Saturday April 21, 2018
Movie Review: Ready Player One (2018)
“Ready Player One” feels like the death of entertainment to me. The old master, Steven Spielberg, creates escapist entertainment about a shitty, dystopian world (2045) in which the escapist entertainment is a virtual reality video game with the sweep of the internet called “The Oasis.” It was created by a near-autistic genius named James Halliday (Mark Rylance), in conjunction, somehow, with a dude named Ogden Morrow (Simon Pegg), whom he eventually pushes out in a sort of Bill Gates/Paul Allen-style putsch. Except Halliday never seems ruthless the way Gates was/is. He’s just a fucked-up gentle soul. Who passes his disease, or the Band-Aid for his disease, onto the rest of us. Thanks, nerdlinger.
Wait, it gets worse. Because the iconography of this game is based on Halliday’s youth. Which just happened to take place in the 1980s—the worst decade ever for pop culture. So we get the Zemeckis cube (after Robert), the alien from “Aliens,” the Iron Giant, etc. Also Batman, Catwoman and King Kong, and on the soundtrack, Van Halen and Twister Sister, all glommed together into one noxious stew.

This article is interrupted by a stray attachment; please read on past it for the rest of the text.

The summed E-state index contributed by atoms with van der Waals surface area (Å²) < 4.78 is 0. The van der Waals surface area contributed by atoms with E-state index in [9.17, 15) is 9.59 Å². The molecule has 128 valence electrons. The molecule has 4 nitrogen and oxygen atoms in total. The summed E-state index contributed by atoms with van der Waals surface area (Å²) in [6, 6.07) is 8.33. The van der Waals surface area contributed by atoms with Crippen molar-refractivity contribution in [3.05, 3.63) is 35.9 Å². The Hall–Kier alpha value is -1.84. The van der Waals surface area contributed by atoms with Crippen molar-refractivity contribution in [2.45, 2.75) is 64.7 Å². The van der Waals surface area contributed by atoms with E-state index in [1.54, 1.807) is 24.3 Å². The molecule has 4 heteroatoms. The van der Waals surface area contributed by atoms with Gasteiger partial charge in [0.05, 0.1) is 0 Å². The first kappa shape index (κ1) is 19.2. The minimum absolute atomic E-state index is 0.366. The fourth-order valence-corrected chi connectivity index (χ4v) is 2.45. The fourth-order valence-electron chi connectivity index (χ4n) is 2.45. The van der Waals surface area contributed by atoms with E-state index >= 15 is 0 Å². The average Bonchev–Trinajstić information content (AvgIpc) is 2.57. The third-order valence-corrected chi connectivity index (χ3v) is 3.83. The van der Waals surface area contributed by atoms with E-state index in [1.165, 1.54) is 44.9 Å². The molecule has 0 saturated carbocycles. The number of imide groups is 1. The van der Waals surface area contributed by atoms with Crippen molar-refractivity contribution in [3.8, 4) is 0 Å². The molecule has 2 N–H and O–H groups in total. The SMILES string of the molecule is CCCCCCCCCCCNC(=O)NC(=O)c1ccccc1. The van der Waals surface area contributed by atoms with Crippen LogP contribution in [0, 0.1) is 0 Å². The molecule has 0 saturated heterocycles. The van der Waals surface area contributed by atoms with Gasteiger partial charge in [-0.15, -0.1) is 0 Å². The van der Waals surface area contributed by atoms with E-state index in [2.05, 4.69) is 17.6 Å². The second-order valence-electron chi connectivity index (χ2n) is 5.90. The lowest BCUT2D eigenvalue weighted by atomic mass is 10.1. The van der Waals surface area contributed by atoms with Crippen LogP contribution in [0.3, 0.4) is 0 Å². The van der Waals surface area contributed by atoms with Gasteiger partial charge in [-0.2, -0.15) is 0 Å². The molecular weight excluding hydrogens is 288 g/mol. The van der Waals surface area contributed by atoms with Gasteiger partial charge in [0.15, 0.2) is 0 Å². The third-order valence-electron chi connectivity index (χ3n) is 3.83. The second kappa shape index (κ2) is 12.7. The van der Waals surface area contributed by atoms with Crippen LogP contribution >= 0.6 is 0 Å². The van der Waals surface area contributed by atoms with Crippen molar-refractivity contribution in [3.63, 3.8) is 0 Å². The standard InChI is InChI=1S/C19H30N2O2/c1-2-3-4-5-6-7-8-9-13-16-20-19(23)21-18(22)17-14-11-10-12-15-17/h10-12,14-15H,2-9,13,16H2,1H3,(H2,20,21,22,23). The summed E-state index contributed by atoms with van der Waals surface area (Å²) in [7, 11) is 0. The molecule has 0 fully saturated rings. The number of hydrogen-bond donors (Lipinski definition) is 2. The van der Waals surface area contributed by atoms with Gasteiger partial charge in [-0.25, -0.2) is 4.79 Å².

Wait, it gets worse. Because Halliday died in 2040 but left behind a video message in which he said there were three “keys” in The Oasis; and the first to gather all three keys gains control over the whole thing—the whole Oasis. Which is like gaining control of the whole Internet. Which means, yes, every fucking asshole in the world is going for it. Or at least one: a corporation named IOI, run by Nolan Sorrento (Ben Mendelsohn), who used to run errands for Halliday. And ... no one else? Really? No other assholes or asshole corporations? Are there other asshole corporations in 2045? Who knows? Our POV is fairly constricted here. Almost claustrophobic.
Wait, it gets worse. Because you know who else is gunning for the grand prize? Gamers. With like tats and shit. A group of them have banded together to ... Nah, kidding. It’s all loose and jangly. The corporation is greedy and pure evil, using indentured servitude to further its machinations, while the kids are pure, just doing their thing, yo, in between tries at that first key.